Greater Gotham; A History of New York City From 1898 to 1919 by Mike Wallace
Oxford University Press, 1182 pp.
By Paul Markowitz
In 1999, Gotham: A History of New York City to 1898 was published. That tome, coming in at 1382 pages, could have been a tedious slog through the minutia of New York City history of interest to only a select few. Instead Mike Wallace and Edwin Burroughs produced a highly readable book that was not a local history solely of interest to New York City aficionados, but a window on the early years of the entire United States. The book would win high praise from historians and the general public, as well as the Pulitzer Prize for History.
Now, some 17 years later, Mike Wallace, a distinguished historian, author, and the co-writer of the original Gotham, has produced a comparatively slim volume of 1182 pages as a follow-up. Through the same meticulous research and ability to bring facts to life that he demonstrated in the first book, Wallace has written a glorious and notable sequel. Open randomly to any page, and you will be immediately drawn into the world of the early 20th Century (or the two years before) with all its vigor, optimism, energy, and struggle.
This volume covers the critical years 1898 to 1919. The opening year, 1898, is when New York City became the second largest municipality in the world, second only to London, as it consolidated its five boroughs. Manhattan was the largest city in the country and Brooklyn was the third largest, and when they merged the metropolis that resulted was twice as big as any other city in the United States
What this book is really about, and what it succeeds admirably in doing, is exploring the roots and ramifications of this historic consolidation. The amalgamation of the five boroughs, after many years of competition between them, would initiate a transit boom which in turn would begin a housing boom that would lead inexorably to infrastructure projects, including subways, bridges, and roadways. They would in turn generate a demand for food, drink, clothing, heat, light, and ultimately entertainment.
By the end of World War I this metropolis-building project would be complete. In a 20-year period NYC would have the tallest building, the largest office building, and many more "biggests" -- department store, hotel, corporate employer, steamship fleet, electrical-generating plant, bakery, library -- along with the richest man in the world. In the process, immigration would increase, adding 2 million more souls, many of whom would settle in newly emerging ethnic enclaves. These enclaves were increasingly concerned with social justice -- something not always extended to their residents -- rather than merely material progress, which often set the against the city ruling powers.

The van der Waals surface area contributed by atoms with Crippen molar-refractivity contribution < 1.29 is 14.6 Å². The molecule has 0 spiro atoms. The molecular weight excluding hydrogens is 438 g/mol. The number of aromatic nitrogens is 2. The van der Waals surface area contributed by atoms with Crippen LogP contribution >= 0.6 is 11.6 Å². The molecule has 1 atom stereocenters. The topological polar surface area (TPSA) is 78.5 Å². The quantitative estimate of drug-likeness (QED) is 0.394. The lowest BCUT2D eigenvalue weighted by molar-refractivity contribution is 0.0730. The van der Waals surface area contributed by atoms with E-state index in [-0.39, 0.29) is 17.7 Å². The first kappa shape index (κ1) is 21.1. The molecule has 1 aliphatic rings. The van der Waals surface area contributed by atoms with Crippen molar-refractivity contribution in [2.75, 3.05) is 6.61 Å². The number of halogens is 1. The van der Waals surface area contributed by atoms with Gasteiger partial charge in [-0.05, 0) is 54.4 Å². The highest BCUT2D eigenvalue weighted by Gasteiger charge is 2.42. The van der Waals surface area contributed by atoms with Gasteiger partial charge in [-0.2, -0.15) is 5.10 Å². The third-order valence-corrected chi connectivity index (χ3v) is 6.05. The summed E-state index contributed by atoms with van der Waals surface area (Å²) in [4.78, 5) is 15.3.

At the forefront of all of this change was the city’s financial sector, which would lay the groundwork for American capitalism, creating giant corporations primarily headquartered in New York City. What emerged was the greatest commercial empire in the world, a position the city has yet to surrender.
The commercial empire that arose in New York City in the early years of the 20th century soared even higher as a result of World War I. The city's greatest competition came from the leading European capitals, but those cities would soon be engulfed by a fratricidal war that was immensely costly in lives, money, and economic disruption. During the war, European countries sold off their holdings in American railroads, mines, fields, and factories to finance their military endeavors. In the process, the United States would transform itself virtually overnight from a debtor to a creditor nation -- and New York would wrest the position of financial global capital from London.
Although Washington D.C. would remain the nation's political capital, during these pivotal years New York City became its capital in every other respect -- economic, cultural, and attitudinal. New York neighborhoods become synonymous with important aspects of all of these areas -- finance (Wall Street), advertising (Madison Avenue), entertainment (Times Square), high society and department stores (5th Avenue), theater and movies (Broadway), amusement parks (Coney Island), immigration (Ellis Island) -- even cultural radicalism (Greenwich Village) and poverty (Bowery).
This epic period, in which modern New York City emerged, was not without its tensions. The city was home to Tammany leaders and reformers, business leaders and labor organizers, plutocrats and socialists, immigrants and xenophobes, and the streets were often alive with talk of labor rights, greater equality, and even revolution.
Yet despite the strife, and in part because of it, New York City continued its inexorable rise from national to global dominance. In the process, the city helped to bring the nation along with it -- as, during this pivotal era, the United States transformed itself from the greatest power in the Western Hemisphere to leader of the free world.
Paul Markowitz is a California-based writer.